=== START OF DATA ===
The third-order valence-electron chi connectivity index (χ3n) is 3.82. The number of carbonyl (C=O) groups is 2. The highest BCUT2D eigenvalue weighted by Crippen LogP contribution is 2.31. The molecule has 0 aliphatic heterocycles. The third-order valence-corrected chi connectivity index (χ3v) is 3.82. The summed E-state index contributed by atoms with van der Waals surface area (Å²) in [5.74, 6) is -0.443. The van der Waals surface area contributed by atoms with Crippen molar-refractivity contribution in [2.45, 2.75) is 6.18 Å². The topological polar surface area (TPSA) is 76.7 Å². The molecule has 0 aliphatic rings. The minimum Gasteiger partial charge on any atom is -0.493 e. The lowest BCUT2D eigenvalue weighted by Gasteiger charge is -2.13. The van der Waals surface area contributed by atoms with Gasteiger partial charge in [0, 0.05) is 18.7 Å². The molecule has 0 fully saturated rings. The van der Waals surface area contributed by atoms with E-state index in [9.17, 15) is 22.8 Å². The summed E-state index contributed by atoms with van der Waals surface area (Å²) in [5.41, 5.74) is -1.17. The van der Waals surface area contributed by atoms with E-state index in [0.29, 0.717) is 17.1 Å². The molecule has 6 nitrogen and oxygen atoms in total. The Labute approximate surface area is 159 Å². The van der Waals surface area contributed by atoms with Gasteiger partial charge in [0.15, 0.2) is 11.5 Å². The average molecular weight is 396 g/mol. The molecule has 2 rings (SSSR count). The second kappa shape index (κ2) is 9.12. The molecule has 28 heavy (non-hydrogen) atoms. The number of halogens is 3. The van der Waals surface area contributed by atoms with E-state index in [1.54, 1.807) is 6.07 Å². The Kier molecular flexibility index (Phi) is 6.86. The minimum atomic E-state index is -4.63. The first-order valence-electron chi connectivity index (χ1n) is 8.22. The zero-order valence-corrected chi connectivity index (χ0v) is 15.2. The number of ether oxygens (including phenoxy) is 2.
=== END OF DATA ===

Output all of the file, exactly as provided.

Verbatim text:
The third-order valence-electron chi connectivity index (χ3n) is 3.82. The number of carbonyl (C=O) groups is 2. The highest BCUT2D eigenvalue weighted by Crippen LogP contribution is 2.31. The molecule has 0 aliphatic heterocycles. The third-order valence-corrected chi connectivity index (χ3v) is 3.82. The summed E-state index contributed by atoms with van der Waals surface area (Å²) in [5.74, 6) is -0.443. The van der Waals surface area contributed by atoms with Crippen molar-refractivity contribution in [2.45, 2.75) is 6.18 Å². The topological polar surface area (TPSA) is 76.7 Å². The molecule has 0 aliphatic rings. The minimum Gasteiger partial charge on any atom is -0.493 e. The lowest BCUT2D eigenvalue weighted by Gasteiger charge is -2.13. The van der Waals surface area contributed by atoms with Gasteiger partial charge in [0, 0.05) is 18.7 Å². The molecule has 0 fully saturated rings. The van der Waals surface area contributed by atoms with E-state index in [9.17, 15) is 22.8 Å². The summed E-state index contributed by atoms with van der Waals surface area (Å²) in [5.41, 5.74) is -1.17. The van der Waals surface area contributed by atoms with E-state index in [0.29, 0.717) is 17.1 Å². The molecule has 6 nitrogen and oxygen atoms in total. The Labute approximate surface area is 159 Å². The van der Waals surface area contributed by atoms with Gasteiger partial charge in [0.15, 0.2) is 11.5 Å². The average molecular weight is 396 g/mol. The molecule has 2 rings (SSSR count). The second kappa shape index (κ2) is 9.12. The molecule has 28 heavy (non-hydrogen) atoms. The number of halogens is 3. The van der Waals surface area contributed by atoms with E-state index in [1.54, 1.807) is 6.07 Å². The Kier molecular flexibility index (Phi) is 6.86. The minimum atomic E-state index is -4.63. The first-order valence-electron chi connectivity index (χ1n) is 8.22. The zero-order valence-corrected chi connectivity index (χ0v) is 15.2. The number of ether oxygens (including phenoxy) is 2.